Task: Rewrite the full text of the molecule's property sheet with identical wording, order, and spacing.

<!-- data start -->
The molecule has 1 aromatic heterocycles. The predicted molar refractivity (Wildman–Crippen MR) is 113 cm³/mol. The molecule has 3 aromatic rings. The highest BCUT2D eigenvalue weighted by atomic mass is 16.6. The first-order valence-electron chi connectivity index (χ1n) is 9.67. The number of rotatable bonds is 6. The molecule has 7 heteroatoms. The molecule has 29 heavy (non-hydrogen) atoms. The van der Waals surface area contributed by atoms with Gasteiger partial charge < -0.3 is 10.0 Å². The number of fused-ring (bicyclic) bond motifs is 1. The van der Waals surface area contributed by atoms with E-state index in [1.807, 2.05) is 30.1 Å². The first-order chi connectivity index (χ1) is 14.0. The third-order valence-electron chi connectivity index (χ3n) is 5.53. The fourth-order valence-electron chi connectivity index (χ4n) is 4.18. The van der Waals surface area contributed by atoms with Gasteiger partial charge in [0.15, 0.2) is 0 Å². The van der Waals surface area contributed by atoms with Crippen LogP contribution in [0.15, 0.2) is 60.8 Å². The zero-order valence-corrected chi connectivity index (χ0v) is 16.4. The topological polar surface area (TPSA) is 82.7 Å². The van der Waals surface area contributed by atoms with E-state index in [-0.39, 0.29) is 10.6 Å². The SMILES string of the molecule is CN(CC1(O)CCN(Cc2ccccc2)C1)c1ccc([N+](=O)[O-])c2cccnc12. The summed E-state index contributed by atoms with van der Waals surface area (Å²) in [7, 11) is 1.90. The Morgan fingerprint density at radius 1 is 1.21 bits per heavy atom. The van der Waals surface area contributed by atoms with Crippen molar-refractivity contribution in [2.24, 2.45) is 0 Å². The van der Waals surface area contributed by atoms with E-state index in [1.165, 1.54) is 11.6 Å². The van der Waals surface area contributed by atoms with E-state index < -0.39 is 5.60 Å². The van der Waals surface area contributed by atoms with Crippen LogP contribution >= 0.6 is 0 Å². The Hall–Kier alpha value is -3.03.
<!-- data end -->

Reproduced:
The molecule has 1 aromatic heterocycles. The predicted molar refractivity (Wildman–Crippen MR) is 113 cm³/mol. The molecule has 3 aromatic rings. The highest BCUT2D eigenvalue weighted by atomic mass is 16.6. The first-order valence-electron chi connectivity index (χ1n) is 9.67. The number of rotatable bonds is 6. The molecule has 7 heteroatoms. The molecule has 29 heavy (non-hydrogen) atoms. The van der Waals surface area contributed by atoms with Gasteiger partial charge < -0.3 is 10.0 Å². The number of fused-ring (bicyclic) bond motifs is 1. The van der Waals surface area contributed by atoms with E-state index in [1.807, 2.05) is 30.1 Å². The first-order chi connectivity index (χ1) is 14.0. The third-order valence-electron chi connectivity index (χ3n) is 5.53. The fourth-order valence-electron chi connectivity index (χ4n) is 4.18. The van der Waals surface area contributed by atoms with Gasteiger partial charge in [0.15, 0.2) is 0 Å². The van der Waals surface area contributed by atoms with Crippen LogP contribution in [0.15, 0.2) is 60.8 Å². The zero-order valence-corrected chi connectivity index (χ0v) is 16.4. The topological polar surface area (TPSA) is 82.7 Å². The van der Waals surface area contributed by atoms with E-state index in [-0.39, 0.29) is 10.6 Å². The SMILES string of the molecule is CN(CC1(O)CCN(Cc2ccccc2)C1)c1ccc([N+](=O)[O-])c2cccnc12. The summed E-state index contributed by atoms with van der Waals surface area (Å²) in [7, 11) is 1.90. The Morgan fingerprint density at radius 1 is 1.21 bits per heavy atom. The van der Waals surface area contributed by atoms with Crippen molar-refractivity contribution in [2.24, 2.45) is 0 Å². The van der Waals surface area contributed by atoms with E-state index in [1.165, 1.54) is 11.6 Å². The van der Waals surface area contributed by atoms with E-state index < -0.39 is 5.60 Å². The van der Waals surface area contributed by atoms with Crippen LogP contribution >= 0.6 is 0 Å². The Hall–Kier alpha value is -3.03.